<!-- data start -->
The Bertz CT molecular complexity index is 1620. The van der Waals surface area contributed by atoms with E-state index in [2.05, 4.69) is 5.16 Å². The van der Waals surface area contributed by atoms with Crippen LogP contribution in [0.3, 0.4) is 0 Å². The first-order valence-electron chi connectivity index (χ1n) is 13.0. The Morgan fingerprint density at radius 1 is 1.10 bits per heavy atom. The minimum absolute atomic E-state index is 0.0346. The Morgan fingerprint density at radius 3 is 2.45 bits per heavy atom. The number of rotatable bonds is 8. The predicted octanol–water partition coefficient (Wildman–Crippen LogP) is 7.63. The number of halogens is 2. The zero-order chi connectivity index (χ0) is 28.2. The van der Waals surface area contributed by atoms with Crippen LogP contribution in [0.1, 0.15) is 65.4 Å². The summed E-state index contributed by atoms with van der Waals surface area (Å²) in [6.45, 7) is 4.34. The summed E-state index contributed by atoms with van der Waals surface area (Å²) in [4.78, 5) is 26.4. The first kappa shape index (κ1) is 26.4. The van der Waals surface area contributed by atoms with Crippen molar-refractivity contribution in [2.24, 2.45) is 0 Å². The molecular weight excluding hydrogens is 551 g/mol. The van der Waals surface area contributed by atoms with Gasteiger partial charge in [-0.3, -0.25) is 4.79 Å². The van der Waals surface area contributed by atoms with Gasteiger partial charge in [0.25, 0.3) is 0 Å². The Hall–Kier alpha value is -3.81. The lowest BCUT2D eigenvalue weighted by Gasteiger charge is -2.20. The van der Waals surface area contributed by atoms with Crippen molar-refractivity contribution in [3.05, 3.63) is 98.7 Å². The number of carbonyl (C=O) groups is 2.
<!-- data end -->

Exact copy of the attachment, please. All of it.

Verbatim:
The Bertz CT molecular complexity index is 1620. The van der Waals surface area contributed by atoms with E-state index in [2.05, 4.69) is 5.16 Å². The van der Waals surface area contributed by atoms with Crippen LogP contribution in [0.3, 0.4) is 0 Å². The first-order valence-electron chi connectivity index (χ1n) is 13.0. The Morgan fingerprint density at radius 1 is 1.10 bits per heavy atom. The minimum absolute atomic E-state index is 0.0346. The Morgan fingerprint density at radius 3 is 2.45 bits per heavy atom. The number of rotatable bonds is 8. The predicted octanol–water partition coefficient (Wildman–Crippen LogP) is 7.63. The number of halogens is 2. The zero-order chi connectivity index (χ0) is 28.2. The van der Waals surface area contributed by atoms with Crippen LogP contribution in [0.1, 0.15) is 65.4 Å². The summed E-state index contributed by atoms with van der Waals surface area (Å²) in [6.45, 7) is 4.34. The summed E-state index contributed by atoms with van der Waals surface area (Å²) in [4.78, 5) is 26.4. The first kappa shape index (κ1) is 26.4. The van der Waals surface area contributed by atoms with Crippen molar-refractivity contribution in [2.24, 2.45) is 0 Å². The molecular weight excluding hydrogens is 551 g/mol. The van der Waals surface area contributed by atoms with Gasteiger partial charge in [-0.3, -0.25) is 4.79 Å². The van der Waals surface area contributed by atoms with Gasteiger partial charge in [0.25, 0.3) is 0 Å². The Hall–Kier alpha value is -3.81. The lowest BCUT2D eigenvalue weighted by Gasteiger charge is -2.20. The van der Waals surface area contributed by atoms with Crippen molar-refractivity contribution in [3.05, 3.63) is 98.7 Å². The number of carbonyl (C=O) groups is 2.